Director: Derek Cianfrance
Starring: Michael Fassbender, Alicia Vikander, Rachel Weisz
In a year that has brought a fair amount of novels to the big screen, including ‘Girl on the Train’, ‘Room’ and ‘Me Before You’, it’s no surprise that New York Times bestseller ‘The Light Between Oceans’ would get the film treatment sooner or later. Whilst I haven’t read the book myself, I had heard quite a lot about it when the film was announced, and ever since the names Fassbender and Vikander were announced in the leading roles, I was sold.
Tom Sherbourne (Michael Fassbender) is a war veteran who signs up to be a lightkeeper on an island off the coast of Australia. It’s not long into the story that we see Sherbourne fall for local girl, Isabel (Alicia Vikander) and they marry so she can live with him at the Lighthouse. After two heartbreaking miscarriages, Isabel has fears she’ll never be able to have a family, until one day Tom spots a rowboat washed up on the shore near the lighthouse and cries of a baby can be heard echoing from it. Tom and Isabel rescue the baby from the rowboat, which also has the baby’s dead father in it. Isabel begs Tom to let her bring up the child as their own, despite Tom wanting to report the incident as he is supposed to, by company and government regulations. Despite his rule-following nature, Tom wants to see his wife happy and they bring up the baby, Lucy, and bury her father’s body. A couple of years later Tom and Isabel have Lucy christened and Tom discovers the identity of Lucy’s birth mother, who actually named her Grace. Tom, now racked with guilt and overcome with emotion, now faces a moral dilemma which will tear him apart emotionally and truly test his love for Isabel and Lucy.
Michael Fassbender’s character isn’t a very talkative person, he’s very closed off and I think due to his time in the army and his experiences, he struggles to communicate his feelings. Fassbender delivers an awards worthy performance, and despite the lack of dialogue he’s given, his eyes, body language and mannerisms are enough for the audience to know what his character is thinking at all times. His on-screen romance with Alicia Vikander seemed so effortless and real that you truly felt for the couple during the heartbreaking scenes of her miscarriages. Vikander also gave an awards worthy performance in this film. Her character goes through a lot of highs and devastating lows throughout the film and her deliverance of her lines and the portrayal of her emotions were truly heartbreaking and like Fassbender, during her dialogue-less scenes you could read her thoughts like a book by just looking into her eyes and reading her body language.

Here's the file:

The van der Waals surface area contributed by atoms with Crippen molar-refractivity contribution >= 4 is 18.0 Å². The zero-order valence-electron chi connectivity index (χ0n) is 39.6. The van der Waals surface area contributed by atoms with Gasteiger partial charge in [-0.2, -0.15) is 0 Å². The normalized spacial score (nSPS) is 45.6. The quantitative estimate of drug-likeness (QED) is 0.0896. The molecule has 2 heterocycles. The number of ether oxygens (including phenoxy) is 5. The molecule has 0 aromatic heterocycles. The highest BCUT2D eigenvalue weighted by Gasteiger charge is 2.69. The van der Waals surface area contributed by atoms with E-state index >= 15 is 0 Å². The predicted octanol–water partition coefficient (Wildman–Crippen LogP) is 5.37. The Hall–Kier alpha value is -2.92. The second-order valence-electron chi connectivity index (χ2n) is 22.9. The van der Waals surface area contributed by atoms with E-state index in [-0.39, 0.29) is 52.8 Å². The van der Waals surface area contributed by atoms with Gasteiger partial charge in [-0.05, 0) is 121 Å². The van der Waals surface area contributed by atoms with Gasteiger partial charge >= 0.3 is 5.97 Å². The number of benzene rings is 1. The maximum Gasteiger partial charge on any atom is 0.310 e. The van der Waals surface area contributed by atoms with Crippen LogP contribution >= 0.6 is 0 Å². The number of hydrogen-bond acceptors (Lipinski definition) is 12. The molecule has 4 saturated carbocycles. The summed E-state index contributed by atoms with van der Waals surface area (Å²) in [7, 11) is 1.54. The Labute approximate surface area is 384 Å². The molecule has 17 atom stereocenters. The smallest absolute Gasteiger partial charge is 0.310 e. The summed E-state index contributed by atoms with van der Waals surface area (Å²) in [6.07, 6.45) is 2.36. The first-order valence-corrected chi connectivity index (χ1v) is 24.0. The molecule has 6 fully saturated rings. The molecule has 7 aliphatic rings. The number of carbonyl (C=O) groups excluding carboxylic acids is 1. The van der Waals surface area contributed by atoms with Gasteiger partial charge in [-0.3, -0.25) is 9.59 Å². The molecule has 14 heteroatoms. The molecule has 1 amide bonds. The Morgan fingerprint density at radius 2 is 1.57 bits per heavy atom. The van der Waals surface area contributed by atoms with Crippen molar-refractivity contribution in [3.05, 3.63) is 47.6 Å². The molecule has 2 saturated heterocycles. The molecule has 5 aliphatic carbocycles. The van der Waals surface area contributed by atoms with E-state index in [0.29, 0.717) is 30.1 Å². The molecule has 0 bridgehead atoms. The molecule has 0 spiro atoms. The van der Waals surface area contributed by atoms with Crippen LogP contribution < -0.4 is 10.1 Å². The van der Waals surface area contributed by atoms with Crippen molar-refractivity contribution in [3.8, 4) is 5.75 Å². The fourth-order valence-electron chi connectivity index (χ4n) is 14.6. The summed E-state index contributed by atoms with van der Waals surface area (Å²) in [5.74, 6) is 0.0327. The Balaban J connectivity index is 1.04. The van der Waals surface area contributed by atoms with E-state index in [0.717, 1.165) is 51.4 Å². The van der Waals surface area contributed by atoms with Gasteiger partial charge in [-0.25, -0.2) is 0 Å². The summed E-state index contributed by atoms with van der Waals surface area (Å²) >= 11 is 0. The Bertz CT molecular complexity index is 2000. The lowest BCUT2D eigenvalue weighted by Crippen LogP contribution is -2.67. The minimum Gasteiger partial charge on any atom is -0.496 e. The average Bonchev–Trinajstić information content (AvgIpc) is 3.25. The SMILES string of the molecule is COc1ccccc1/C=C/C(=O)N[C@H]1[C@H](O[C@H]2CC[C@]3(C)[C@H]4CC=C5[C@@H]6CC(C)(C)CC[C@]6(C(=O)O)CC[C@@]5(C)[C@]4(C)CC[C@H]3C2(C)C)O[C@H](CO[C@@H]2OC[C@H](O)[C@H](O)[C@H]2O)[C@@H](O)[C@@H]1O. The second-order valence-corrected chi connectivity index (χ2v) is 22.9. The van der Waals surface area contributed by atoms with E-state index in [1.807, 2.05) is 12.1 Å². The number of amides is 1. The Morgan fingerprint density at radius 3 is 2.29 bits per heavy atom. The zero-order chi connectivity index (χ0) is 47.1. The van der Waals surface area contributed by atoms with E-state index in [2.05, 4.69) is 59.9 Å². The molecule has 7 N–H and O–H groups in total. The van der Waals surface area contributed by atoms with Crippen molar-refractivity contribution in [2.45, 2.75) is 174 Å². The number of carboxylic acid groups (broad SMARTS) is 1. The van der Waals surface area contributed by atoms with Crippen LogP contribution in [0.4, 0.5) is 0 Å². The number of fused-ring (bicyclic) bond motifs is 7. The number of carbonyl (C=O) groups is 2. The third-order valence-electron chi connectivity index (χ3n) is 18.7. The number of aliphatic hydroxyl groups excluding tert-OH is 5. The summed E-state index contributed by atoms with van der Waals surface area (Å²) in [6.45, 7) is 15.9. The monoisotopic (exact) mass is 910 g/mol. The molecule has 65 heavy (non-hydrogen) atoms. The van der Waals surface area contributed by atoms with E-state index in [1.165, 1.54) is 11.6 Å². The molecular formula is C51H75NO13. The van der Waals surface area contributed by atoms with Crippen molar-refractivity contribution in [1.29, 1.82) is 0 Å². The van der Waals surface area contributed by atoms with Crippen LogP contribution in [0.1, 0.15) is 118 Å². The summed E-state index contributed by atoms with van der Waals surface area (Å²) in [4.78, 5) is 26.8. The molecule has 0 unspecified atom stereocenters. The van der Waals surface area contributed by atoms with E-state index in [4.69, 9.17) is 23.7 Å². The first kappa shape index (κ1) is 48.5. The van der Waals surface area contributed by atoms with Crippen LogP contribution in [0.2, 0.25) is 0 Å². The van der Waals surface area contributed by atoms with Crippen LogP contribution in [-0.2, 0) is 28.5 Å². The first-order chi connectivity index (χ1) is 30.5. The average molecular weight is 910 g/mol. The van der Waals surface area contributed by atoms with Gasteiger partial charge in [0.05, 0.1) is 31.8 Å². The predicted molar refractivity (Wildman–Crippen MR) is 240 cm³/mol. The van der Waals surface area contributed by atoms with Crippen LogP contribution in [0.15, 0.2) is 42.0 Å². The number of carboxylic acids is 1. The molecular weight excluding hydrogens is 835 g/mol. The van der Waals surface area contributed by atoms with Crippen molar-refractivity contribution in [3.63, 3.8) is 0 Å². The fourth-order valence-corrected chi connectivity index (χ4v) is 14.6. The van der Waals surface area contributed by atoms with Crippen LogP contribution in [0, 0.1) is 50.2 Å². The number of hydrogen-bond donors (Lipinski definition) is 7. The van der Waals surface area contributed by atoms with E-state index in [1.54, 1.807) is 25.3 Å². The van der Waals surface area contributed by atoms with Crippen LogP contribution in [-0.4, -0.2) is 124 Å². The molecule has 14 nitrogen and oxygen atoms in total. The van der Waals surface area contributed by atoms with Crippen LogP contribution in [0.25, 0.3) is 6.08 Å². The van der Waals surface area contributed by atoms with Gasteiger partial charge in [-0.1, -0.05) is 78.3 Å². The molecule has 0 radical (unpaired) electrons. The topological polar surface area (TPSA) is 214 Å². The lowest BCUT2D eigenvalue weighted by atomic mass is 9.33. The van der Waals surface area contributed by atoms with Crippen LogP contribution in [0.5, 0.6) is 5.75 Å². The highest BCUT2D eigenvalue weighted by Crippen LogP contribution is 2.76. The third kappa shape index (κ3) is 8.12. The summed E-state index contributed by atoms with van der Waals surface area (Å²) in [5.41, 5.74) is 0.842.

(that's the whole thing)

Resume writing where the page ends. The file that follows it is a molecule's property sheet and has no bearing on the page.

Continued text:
Throughout the film we are treated to some incredible aerial shots of the lighthouse and the island the couple live on, as well as some wide shot scenes that truly show the beauty of the locations where the crew filmed . The scenes are beautifully shot and really match the tone of the film, with some nice wide angles, and a lot of scenes shot at eye level, as if we were in the room with Tom and Isabel. The small town Isabel is from has a genuine 1920’s look and feel and it’s a real shame we weren’t shown some more of it during the few scenes that took place in it, as it seemed really authentic.
As I mentioned, I haven’t read the book so unfortunately can’t comment on my thoughts on how it’s been adapted to screen. I will say that the plot and script were incredible, and normally this kind of film wouldn’t be my cup of tea, however it’s easily secured a place on my list of favourite films this year; no easy feat this late into the year since we’ve had some absolutely incredible films released so far. ‘The Light Between Oceans’ will nicely sit alongside ‘Macbeth’ on my list, which similarly featured an outstanding performance from Fassbender.
I would highly recommend watching ‘The Light Between Oceans’ for the incredible performances from Fassbender and Vikander, beautiful cinematography, and a morally challening plot that will keep you questioning what the characters will actually do, and perhaps what you would do. Whilst there are big jumps in the timeline of the film to keep the run-time at a decent length, the scenes still flow together nicely. The result is a well presented story of love and family, that is well worth a watch, and will undoubtedly see some recognition in awards season.